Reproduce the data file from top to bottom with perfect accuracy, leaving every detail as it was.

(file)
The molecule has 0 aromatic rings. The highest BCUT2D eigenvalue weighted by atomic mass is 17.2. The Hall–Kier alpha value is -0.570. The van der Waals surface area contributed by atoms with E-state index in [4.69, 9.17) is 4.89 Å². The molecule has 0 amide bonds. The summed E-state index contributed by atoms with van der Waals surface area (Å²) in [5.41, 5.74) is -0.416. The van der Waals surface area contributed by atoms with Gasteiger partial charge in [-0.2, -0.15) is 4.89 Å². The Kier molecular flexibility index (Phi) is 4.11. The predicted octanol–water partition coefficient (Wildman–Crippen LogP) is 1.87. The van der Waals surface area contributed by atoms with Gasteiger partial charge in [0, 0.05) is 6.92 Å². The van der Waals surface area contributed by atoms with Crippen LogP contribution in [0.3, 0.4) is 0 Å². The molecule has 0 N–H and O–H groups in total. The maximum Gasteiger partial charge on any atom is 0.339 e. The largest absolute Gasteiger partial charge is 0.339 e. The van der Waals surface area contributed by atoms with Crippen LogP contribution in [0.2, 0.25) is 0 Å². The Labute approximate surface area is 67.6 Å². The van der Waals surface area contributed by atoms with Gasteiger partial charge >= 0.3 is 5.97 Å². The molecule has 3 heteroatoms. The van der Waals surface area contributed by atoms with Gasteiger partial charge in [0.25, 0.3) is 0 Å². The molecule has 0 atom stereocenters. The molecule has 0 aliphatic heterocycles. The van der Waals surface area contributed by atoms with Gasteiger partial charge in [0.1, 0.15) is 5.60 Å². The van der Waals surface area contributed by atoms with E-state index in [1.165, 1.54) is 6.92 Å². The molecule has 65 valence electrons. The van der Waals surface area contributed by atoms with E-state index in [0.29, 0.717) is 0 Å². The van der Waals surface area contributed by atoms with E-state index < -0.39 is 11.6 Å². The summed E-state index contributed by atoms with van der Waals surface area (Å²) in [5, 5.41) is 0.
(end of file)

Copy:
The molecule has 0 aromatic rings. The highest BCUT2D eigenvalue weighted by atomic mass is 17.2. The Hall–Kier alpha value is -0.570. The van der Waals surface area contributed by atoms with E-state index in [4.69, 9.17) is 4.89 Å². The molecule has 0 amide bonds. The summed E-state index contributed by atoms with van der Waals surface area (Å²) in [5.41, 5.74) is -0.416. The van der Waals surface area contributed by atoms with Gasteiger partial charge in [-0.2, -0.15) is 4.89 Å². The Kier molecular flexibility index (Phi) is 4.11. The predicted octanol–water partition coefficient (Wildman–Crippen LogP) is 1.87. The van der Waals surface area contributed by atoms with Gasteiger partial charge in [0, 0.05) is 6.92 Å². The van der Waals surface area contributed by atoms with Crippen LogP contribution in [0.3, 0.4) is 0 Å². The molecule has 0 N–H and O–H groups in total. The maximum Gasteiger partial charge on any atom is 0.339 e. The largest absolute Gasteiger partial charge is 0.339 e. The van der Waals surface area contributed by atoms with Crippen LogP contribution in [0.2, 0.25) is 0 Å². The Labute approximate surface area is 67.6 Å². The van der Waals surface area contributed by atoms with Gasteiger partial charge >= 0.3 is 5.97 Å². The molecule has 3 heteroatoms. The van der Waals surface area contributed by atoms with Gasteiger partial charge in [0.25, 0.3) is 0 Å². The molecule has 0 atom stereocenters. The molecule has 0 aliphatic heterocycles. The van der Waals surface area contributed by atoms with Gasteiger partial charge in [0.1, 0.15) is 5.60 Å². The van der Waals surface area contributed by atoms with E-state index in [1.165, 1.54) is 6.92 Å². The molecule has 65 valence electrons. The van der Waals surface area contributed by atoms with E-state index in [0.29, 0.717) is 0 Å². The van der Waals surface area contributed by atoms with E-state index < -0.39 is 11.6 Å². The summed E-state index contributed by atoms with van der Waals surface area (Å²) in [5, 5.41) is 0.